In tackling talent issues, employers need to make sure that their efforts to build the workplace of the future have a material impact on attraction and productivity. Mercer’s study identified five priorities for organizations to address this year:
While these priorities are consistent across organizations and regions, they are viewed differently by employees and employers. For example, employees in North America are most likely to say that they have the resources they need to be more productive; 73 percent report that they have the right tools and technology, and 69 percent report that they have creative training available. Additionally, 58 percent of organizations in North America plan to make changes to their performance management programs, with nearly 30 percent planning to eliminate ratings in 2016, compared to 22 percent globally. Interestingly, two-thirds of employees value performance ratings because they help them understand where they stand in the organization and how to improve.
Additionally, half of employees surveyed in France say they do not receive performance ratings, while one third in Sweden, Mexico and the UK also say they do not. European organizations are the least focused on improving goal calibration, says the Mercer report, while four out of five organizations in Asia intend to improve it this year. Organizations in Brazil and India express the greatest confidence in identifying critical roles and job families—and filling those critical roles internally.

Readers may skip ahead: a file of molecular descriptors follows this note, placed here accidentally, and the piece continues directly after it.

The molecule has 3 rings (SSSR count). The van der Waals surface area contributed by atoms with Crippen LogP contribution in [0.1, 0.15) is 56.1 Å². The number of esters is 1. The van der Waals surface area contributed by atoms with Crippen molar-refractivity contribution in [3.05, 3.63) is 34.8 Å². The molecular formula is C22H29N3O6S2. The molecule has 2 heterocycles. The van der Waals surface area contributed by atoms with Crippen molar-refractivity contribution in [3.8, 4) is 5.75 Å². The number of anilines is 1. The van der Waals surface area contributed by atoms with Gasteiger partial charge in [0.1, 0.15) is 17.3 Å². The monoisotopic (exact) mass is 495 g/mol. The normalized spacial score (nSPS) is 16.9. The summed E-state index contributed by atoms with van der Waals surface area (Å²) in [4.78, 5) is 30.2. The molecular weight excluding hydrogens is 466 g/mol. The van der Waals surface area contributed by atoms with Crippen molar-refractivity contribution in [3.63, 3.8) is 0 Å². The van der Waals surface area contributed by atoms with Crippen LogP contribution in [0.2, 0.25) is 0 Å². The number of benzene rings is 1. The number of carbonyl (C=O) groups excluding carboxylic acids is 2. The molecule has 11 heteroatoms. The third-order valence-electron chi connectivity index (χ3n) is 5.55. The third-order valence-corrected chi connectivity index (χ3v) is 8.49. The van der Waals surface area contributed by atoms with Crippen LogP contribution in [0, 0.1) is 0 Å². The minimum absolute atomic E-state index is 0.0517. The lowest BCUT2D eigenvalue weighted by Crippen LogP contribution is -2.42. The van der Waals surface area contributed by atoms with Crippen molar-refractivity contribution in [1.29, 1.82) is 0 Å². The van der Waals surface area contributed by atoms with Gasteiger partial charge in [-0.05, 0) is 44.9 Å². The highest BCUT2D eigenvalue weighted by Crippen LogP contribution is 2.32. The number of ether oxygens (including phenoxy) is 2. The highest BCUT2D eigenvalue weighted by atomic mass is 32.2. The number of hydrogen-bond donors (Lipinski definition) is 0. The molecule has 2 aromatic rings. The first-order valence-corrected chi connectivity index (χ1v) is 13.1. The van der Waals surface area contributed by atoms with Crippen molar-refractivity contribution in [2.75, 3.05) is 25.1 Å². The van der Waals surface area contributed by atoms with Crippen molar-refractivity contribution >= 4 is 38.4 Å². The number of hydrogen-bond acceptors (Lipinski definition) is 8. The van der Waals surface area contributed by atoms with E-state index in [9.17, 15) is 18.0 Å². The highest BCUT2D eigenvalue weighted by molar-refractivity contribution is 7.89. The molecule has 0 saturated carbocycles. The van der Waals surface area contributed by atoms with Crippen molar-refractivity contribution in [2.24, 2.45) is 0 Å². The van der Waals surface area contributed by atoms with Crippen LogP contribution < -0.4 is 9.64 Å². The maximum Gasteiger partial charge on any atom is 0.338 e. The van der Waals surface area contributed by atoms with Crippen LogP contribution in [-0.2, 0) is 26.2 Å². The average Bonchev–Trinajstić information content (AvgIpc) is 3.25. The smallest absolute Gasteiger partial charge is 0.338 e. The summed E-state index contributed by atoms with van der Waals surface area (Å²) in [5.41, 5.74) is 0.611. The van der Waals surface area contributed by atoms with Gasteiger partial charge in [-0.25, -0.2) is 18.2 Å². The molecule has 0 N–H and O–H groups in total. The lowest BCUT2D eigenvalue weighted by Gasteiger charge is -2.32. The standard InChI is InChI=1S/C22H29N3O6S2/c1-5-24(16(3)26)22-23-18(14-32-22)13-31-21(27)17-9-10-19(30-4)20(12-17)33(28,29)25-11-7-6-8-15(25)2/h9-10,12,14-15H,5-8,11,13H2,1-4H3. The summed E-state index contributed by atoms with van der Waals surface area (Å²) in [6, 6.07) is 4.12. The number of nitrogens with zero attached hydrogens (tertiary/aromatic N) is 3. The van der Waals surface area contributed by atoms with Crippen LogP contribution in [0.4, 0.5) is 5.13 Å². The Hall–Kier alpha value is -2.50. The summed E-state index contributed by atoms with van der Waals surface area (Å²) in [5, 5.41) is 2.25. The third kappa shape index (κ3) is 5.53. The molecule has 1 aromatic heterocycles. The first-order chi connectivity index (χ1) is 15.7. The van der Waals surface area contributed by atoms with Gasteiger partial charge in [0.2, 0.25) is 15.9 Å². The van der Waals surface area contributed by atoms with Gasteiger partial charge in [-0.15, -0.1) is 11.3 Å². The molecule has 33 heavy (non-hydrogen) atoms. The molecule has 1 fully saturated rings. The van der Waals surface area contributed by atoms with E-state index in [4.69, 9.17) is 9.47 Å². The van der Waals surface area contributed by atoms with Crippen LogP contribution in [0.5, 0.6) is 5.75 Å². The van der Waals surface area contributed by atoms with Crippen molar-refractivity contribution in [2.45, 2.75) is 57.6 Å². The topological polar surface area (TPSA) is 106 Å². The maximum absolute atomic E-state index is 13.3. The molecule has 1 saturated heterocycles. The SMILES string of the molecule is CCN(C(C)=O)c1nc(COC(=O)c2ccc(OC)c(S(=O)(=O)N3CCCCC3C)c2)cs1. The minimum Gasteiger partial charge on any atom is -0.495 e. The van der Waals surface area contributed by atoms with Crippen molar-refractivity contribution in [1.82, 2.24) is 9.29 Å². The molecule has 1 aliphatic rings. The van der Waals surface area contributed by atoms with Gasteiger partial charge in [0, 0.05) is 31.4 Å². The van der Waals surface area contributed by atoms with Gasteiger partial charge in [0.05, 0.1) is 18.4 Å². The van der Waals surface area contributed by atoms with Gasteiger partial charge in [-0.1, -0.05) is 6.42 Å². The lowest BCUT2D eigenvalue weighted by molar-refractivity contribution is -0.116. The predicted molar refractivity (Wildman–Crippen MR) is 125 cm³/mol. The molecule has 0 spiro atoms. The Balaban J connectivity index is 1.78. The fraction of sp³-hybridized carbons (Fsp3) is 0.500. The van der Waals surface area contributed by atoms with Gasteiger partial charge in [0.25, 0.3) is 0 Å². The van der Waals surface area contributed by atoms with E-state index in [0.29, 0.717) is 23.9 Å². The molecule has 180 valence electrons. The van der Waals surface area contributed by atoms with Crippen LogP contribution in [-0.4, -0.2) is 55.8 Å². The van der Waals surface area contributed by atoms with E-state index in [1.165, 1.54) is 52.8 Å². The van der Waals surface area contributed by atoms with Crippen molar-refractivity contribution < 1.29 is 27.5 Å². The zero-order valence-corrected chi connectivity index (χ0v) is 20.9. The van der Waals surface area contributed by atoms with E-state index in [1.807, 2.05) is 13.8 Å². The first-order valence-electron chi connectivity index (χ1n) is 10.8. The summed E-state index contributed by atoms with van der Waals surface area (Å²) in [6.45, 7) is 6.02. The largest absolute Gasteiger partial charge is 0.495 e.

Organizations have invested heavily in HR technology in the past few years, which has enabled HR to focus on playing a more strategic role. Now it’s time to upskill HR to provide that value to the business, especially in areas such as predictive analytics and design thinking. As organizations are faced with a global, diverse workforce in a period of rising skills shortage, they are being forced to rethink their talent infrastructure.
If anything, the Mercer study shows that the workforce of today may be the most career-orientated of any in the modern era—and this is forcing a new level of transparency between employers and employees. Successful companies will navigate these changes by not only challenging how work has been done in the past, but by actively considering how it could, and should, be done tomorrow.